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Biodiversity net gain – a double-edged sword for developers at community consultation?

The upcoming legal requirement for developers to enhance biodiversity at all but the smallest sites will be welcomed by many, but could the new rules open doors to criticism and additional scrutiny from local community campaigners?

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The upcoming legal requirement for developers to enhance biodiversity at all but the smallest sites will be welcomed by many, but could the new rules open doors to criticism and additional scrutiny from local community campaigners?

Earlier this year, the Department for Environment, Food and Rural Affairs (Defra) announced that new developments must deliver an overall increase in biodiversity – or biodiversity net gain as its officially called. If they can’t deliver the required improvements at the site in question, developers will be required to pay a levy for habitat creation elsewhere.

Ultimately, the new rules will finally provide developers with the ability to quantify their habitat creation efforts in a meaningful and easy to understand way. For many sites, the new rules will make a major difference and deliver a real boost to both wildlife and to the liveability of the development.

This new approach to biodiversity raises interesting opportunities and threats for developers when discussing their proposals with neighbouring communities and stakeholders at the pre-application consultation stage. 

 

What’s changing?

The new biodiversity net gain rules, which will be contained in the forthcoming Environment Bill, require developers to enhance wildlife habitats and leave them in a measurably better state than they were pre-development. Following consultation, the law will require a 10 per cent improvement at each site.

Examples of net gain, as provided by the Government in its announcement, included the creation of green corridors, tree planting and the formation of new ‘nature spaces’. All of which is undoubtedly positive and would be welcomed by many at consultation events. These green credentials would also be heavily promoted by developers, not only wanting to showcase the scheme, but also that they care about the natural world and are making efforts to enhance it.

Another consequence of this new approach is that the development site’s existing environmental conditions will need to be measured to provide a baseline and the proposed enhancement will need to be clearly demonstrated as part of the planning application, ultimately becoming a material consideration at committee.

This all sounds broadly positive but, could the new rules prove to be something of a wolf in sheep’s clothing for developers? 

 

How might campaign groups respond?

Habitat loss is a subject which comes up time and again at the pre-application consultation stage and is one of the key topics interest groups will outwardly campaign upon.

As we know, campaign groups are savvy and informed – particularly when they’re motivated to campaign against a particular development. It’s quite easy to foresee a situation where arguments over the baselining of a site’s natural habitat, and the flora and fauna it supports, become a significant narrative thread of a campaign group’s activity and, potentially, of the development as a whole.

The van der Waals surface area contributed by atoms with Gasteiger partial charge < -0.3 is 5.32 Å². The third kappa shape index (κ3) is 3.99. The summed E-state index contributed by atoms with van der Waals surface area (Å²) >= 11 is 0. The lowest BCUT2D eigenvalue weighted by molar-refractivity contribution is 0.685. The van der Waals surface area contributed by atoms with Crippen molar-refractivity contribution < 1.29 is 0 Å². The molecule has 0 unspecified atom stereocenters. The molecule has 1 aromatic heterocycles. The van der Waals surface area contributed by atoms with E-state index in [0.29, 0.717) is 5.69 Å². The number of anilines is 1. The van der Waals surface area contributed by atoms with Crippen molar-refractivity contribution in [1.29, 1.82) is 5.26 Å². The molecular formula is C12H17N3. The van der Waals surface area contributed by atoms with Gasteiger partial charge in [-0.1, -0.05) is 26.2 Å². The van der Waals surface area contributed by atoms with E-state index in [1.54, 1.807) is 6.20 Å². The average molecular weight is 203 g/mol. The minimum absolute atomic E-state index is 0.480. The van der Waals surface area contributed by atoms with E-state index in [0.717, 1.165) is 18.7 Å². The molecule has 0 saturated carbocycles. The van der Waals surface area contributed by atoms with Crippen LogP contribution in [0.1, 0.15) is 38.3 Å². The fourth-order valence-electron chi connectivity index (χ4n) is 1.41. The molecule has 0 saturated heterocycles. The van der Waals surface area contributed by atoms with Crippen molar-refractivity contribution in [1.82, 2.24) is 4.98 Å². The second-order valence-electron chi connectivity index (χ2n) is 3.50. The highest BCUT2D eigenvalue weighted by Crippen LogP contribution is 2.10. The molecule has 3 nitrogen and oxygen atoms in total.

The biodiversity net gain rules effectively open a new front in the developer v campaigner battle, where motivated critics can make hay, and headlines, by scrutinising the detail of baseline reports and highlighting discrepancies, perceived or otherwise, contained therein.

As time goes by, campaign groups may become accustomed to how ambitious developers are being in the delivery of biodiversity net gain and, in all likelihood, compare one scheme with another.

If one site happens to lend itself well to enhancements way above target, this could raise community expectations for neighbouring sites which are brought forward later. This perceived discrepancy could erode the trust developers work so hard to build with local people.

 

How have developers responded?

Not all developers are comfortable with the new rules.

Responses to the Government’s consultation into the new rules showed that the arbitrary measure of a 10 per cent increase has irked some who point out that each site is different and it’s not always possible to deliver against a target. At other sites where more is possible, what motivation is there to go the extra mile once the 10 per cent box has been ticked?

 

The net change is?

In the final analysis, developers will win many hearts and minds by applying the new rules and demonstrating how they’ll enhance natural habitats within development sites. However, in some communities at certain sites, the new rules could well cause more division and entrench opposing views further. 

Whichever way, discussions relating to the natural assets of development sites are about to become a whole lot more engaged which could lead to sound developments being unfairly criticised. 

A controversial development which releases significant campaigning energy can become a real drain on resources for busy developers. Ensuring your project team has the detailed local knowledge and experience to draw on, is a major advantage in these circumstances.

 

Do you have a site you are bringing forward for development? Contact our Place team to find out how we can support your planning application through political engagement, stakeholder relations and community consultation.

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